‘Seven … Eight ... Nine …
Well done ladies! You are half way through the sit ups.’
‘Come on Mummy you can dooo itttt!’
‘It might be easier, my darling, if you weren’t. Jumping. Up. And. Down. On. My ... arghhhh ... STOMACH!’
‘You’re like a bouncy castle Mummy,’ my daughter giggles before she lands on me again. With both elbows.
I am about to engage in the pointless exercise of trying to explain to a two and half year-old what demoralizing means, but I can’t get the words out. Or breathe for that matter. I contemplate requesting an ambulance as I reflect on the advertising that sold the class to me in the first place.
‘Bring your children.’ IT SAID
‘A relaxing and fun atmosphere.’ IT SAID
‘A really great workout.’ IT SAID
I survey the room of Mums lying on the floor, one of whom has her baby lying on her chest and I think might have actually fallen asleep. The woman next to her has a random Cheerio stuck to her face. Her son is kneeling next to her and she is feeding him a raisin after each sit up.
I silently shout at the room, ‘WHY ARE WE DONG THIS TO OURSELVES!!! WHY?! I ASK YOU!!?’
‘Right everybody!!’ The woman with the impossibly tiny waist shouts above the noise of all the children in the room.
‘Time for a tea break?’ I ask, hopefully.
Ignoring me, she launches into a combination of lunges, kicks and boxing moves that would put the Ninja Turtles to shame.
I, on the other hand, narrowly miss kicking my son in the head. And he was looking so cute beside me trying to follow the instructor’s moves.
Following years of toddler song and dance groups he assumes he will get a broken biscuit and some juice for his efforts, and demands one as soon as the reps are finished. I sprint to the buggy to get him a biscuit, hurdling several babies and toddlers on the way.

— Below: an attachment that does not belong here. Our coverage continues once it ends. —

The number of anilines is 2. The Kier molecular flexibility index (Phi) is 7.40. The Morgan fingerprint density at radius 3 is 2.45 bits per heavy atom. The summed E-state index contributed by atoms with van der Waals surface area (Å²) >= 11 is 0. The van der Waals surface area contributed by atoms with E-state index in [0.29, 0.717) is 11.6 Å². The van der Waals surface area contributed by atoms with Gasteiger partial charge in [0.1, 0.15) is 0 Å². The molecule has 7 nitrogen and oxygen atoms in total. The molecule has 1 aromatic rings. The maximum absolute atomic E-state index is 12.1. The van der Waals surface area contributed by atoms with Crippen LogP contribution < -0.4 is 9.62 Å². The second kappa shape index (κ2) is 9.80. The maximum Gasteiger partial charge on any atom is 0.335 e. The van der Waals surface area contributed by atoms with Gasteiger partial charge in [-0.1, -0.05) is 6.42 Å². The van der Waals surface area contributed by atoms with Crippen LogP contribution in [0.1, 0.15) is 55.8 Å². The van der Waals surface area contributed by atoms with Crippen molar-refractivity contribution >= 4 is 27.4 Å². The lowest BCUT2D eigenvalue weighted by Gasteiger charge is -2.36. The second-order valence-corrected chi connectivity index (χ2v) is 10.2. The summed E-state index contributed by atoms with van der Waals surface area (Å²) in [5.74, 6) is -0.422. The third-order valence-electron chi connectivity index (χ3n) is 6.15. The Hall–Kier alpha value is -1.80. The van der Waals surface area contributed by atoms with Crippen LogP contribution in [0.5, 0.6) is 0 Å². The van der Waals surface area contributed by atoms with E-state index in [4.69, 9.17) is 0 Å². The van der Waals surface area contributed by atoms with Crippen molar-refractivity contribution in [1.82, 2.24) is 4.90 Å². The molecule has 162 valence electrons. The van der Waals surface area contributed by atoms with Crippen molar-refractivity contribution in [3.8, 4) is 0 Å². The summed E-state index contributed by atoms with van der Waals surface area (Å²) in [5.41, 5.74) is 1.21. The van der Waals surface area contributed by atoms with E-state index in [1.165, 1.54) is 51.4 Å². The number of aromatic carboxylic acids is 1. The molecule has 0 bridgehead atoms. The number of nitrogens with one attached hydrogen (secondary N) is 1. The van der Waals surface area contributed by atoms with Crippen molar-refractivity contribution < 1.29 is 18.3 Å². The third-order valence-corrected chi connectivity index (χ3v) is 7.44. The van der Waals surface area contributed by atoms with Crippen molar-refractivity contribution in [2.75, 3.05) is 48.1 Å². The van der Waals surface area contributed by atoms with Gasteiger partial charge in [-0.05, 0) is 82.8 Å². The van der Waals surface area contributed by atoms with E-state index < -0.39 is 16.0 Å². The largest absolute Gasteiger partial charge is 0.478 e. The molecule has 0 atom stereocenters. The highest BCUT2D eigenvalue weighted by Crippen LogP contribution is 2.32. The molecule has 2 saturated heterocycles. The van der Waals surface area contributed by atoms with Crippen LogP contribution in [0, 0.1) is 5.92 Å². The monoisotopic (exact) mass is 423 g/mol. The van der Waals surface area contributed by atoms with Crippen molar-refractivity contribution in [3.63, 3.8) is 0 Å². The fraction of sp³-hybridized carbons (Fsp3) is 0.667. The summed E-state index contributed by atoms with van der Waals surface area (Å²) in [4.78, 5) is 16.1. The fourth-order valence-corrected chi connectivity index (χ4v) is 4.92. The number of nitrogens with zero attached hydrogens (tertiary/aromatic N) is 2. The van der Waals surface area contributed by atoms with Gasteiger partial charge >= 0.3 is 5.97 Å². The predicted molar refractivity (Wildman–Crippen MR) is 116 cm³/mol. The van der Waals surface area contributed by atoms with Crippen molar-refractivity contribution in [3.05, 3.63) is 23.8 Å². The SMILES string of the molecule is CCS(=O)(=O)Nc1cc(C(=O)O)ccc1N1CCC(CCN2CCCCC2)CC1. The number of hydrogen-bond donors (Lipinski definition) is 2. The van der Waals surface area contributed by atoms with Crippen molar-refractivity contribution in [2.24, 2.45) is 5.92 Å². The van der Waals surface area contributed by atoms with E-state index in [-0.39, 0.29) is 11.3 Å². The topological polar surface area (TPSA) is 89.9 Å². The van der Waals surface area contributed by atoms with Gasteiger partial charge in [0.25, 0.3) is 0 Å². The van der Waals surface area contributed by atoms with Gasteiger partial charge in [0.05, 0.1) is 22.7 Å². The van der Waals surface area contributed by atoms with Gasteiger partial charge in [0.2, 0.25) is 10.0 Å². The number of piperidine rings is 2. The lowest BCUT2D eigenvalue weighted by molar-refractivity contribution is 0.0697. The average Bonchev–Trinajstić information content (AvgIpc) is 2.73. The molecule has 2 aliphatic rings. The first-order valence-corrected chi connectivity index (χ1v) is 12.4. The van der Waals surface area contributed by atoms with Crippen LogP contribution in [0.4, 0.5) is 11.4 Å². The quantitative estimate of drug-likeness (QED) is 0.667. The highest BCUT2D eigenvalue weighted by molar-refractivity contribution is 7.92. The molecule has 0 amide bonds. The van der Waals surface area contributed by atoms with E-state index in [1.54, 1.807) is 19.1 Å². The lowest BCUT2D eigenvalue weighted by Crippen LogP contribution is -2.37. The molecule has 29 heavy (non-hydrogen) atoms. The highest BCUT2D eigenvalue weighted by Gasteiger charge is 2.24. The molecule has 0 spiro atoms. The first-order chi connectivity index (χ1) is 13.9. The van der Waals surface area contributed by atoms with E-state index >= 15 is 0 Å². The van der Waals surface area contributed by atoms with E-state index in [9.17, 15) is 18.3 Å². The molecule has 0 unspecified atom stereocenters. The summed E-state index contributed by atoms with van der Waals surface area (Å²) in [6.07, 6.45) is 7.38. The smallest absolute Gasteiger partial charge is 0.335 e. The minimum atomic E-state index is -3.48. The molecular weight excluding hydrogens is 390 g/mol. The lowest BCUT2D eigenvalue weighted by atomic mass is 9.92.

I get back. He wants juice.
I run back to get the juice.
‘Mummy! I want a drink too,’ my daughter cries.
I continue to race back and forth to the buggy for tissues. And crisps. And raisins. And toys ...
‘OK ladies. That’s your 5-minute rest break over.’
Over?! I collapse in a breathless heap on the floor.
‘Are you ok?’ The instructor asks, standing over me.
‘Totally,’ I gasp.
‘Are you eating a biscuit?’ She asks, astonished.
‘Mmmm. No?’ I mumble.
She looks at me suspiciously and then strides back to the front of the hall on her ridiculously toned Amazonian legs.
‘We are going to do a ten-minute jog and then move onto a series of floor exercises,’ she says. ‘Sadist,’ I mutter.
Everyone in the class runs from one end of the hall to the other. Out of the corner of my eye I spot my Lil Man snatch some Pom Bear crisps from a smaller child. He freezes when he realizes he’s been busted, then legs it.
I chase after him, but the little bugger is fast. He weaves in and out of the other Mums. I make a mental note – maybe that Sunday morning rugby club is paying off after all!
One of the mums is jogging with her daughter clinging resiliently to her ankle. I have serious respect for this lady.
My boy is now leaving a trail of Pom Bears in his wake. My daughter is running along behind him, eating them off the floor. I am out of breath.
Hindered by two weeks of festive over-indulgence it takes me a while, but I finally catch up with my little rascal, snatch the crisps back from him (whilst telling him off for snatching) and return them to the, by now, seriously pissed off toddler.
With a child under each arm, I do a final lap of shame.
‘Right! Well done ladies. That’s the warm up over.’
‘Now we are going to go into our plank positions’.
I think quickly.
‘Sorry princess? What did you say? Not now surely?’
‘I didn’t say anything Mummy’.
‘Shhhhhhh,’ I whisper.
‘You are really desperate for the toilet?’
I sigh loudly and dramatically, ‘We had better go then.’
‘But I don’t need the toilet’.
‘Oh yes you do!’